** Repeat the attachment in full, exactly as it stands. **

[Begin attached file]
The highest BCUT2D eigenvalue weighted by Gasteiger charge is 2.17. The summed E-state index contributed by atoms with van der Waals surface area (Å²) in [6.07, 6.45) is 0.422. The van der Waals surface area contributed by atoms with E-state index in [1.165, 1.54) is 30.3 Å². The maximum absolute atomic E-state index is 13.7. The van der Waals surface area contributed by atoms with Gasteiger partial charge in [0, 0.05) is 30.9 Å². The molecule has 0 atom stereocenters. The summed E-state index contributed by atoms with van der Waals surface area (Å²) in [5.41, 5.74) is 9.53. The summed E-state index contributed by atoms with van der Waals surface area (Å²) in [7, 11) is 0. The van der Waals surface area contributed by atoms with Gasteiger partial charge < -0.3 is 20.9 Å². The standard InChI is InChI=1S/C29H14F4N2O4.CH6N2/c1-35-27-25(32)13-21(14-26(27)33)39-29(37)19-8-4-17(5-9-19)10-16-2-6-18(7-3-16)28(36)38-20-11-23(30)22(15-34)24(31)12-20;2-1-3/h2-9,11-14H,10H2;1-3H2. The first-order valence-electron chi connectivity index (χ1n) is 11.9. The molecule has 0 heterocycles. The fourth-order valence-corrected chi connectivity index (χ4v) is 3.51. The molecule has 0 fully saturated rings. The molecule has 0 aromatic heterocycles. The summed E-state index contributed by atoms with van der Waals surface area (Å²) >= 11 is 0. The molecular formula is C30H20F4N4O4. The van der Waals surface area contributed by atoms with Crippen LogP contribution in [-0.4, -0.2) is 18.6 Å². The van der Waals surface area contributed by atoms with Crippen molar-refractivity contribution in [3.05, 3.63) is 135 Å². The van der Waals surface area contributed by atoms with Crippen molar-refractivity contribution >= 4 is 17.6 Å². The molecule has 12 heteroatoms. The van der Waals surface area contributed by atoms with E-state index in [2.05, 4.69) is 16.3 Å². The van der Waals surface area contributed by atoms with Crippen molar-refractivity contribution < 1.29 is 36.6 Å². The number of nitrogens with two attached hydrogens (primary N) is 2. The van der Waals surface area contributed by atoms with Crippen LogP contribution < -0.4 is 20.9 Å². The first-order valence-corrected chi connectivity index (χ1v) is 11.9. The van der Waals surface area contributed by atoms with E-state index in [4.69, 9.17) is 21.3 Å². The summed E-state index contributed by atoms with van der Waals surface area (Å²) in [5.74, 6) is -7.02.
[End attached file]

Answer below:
The highest BCUT2D eigenvalue weighted by Gasteiger charge is 2.17. The summed E-state index contributed by atoms with van der Waals surface area (Å²) in [6.07, 6.45) is 0.422. The van der Waals surface area contributed by atoms with E-state index in [1.165, 1.54) is 30.3 Å². The maximum absolute atomic E-state index is 13.7. The van der Waals surface area contributed by atoms with Gasteiger partial charge in [0, 0.05) is 30.9 Å². The molecule has 0 atom stereocenters. The summed E-state index contributed by atoms with van der Waals surface area (Å²) in [5.41, 5.74) is 9.53. The summed E-state index contributed by atoms with van der Waals surface area (Å²) in [7, 11) is 0. The van der Waals surface area contributed by atoms with Gasteiger partial charge < -0.3 is 20.9 Å². The standard InChI is InChI=1S/C29H14F4N2O4.CH6N2/c1-35-27-25(32)13-21(14-26(27)33)39-29(37)19-8-4-17(5-9-19)10-16-2-6-18(7-3-16)28(36)38-20-11-23(30)22(15-34)24(31)12-20;2-1-3/h2-9,11-14H,10H2;1-3H2. The first-order valence-electron chi connectivity index (χ1n) is 11.9. The molecule has 0 heterocycles. The fourth-order valence-corrected chi connectivity index (χ4v) is 3.51. The molecule has 0 fully saturated rings. The molecule has 0 aromatic heterocycles. The summed E-state index contributed by atoms with van der Waals surface area (Å²) >= 11 is 0. The molecular formula is C30H20F4N4O4. The van der Waals surface area contributed by atoms with Crippen LogP contribution in [-0.4, -0.2) is 18.6 Å². The van der Waals surface area contributed by atoms with Crippen molar-refractivity contribution in [3.05, 3.63) is 135 Å². The van der Waals surface area contributed by atoms with Crippen molar-refractivity contribution >= 4 is 17.6 Å². The molecule has 12 heteroatoms. The van der Waals surface area contributed by atoms with E-state index in [2.05, 4.69) is 16.3 Å². The van der Waals surface area contributed by atoms with Crippen molar-refractivity contribution < 1.29 is 36.6 Å². The number of nitrogens with two attached hydrogens (primary N) is 2. The van der Waals surface area contributed by atoms with Crippen LogP contribution < -0.4 is 20.9 Å². The first-order valence-corrected chi connectivity index (χ1v) is 11.9. The van der Waals surface area contributed by atoms with E-state index in [4.69, 9.17) is 21.3 Å². The summed E-state index contributed by atoms with van der Waals surface area (Å²) in [5.74, 6) is -7.02.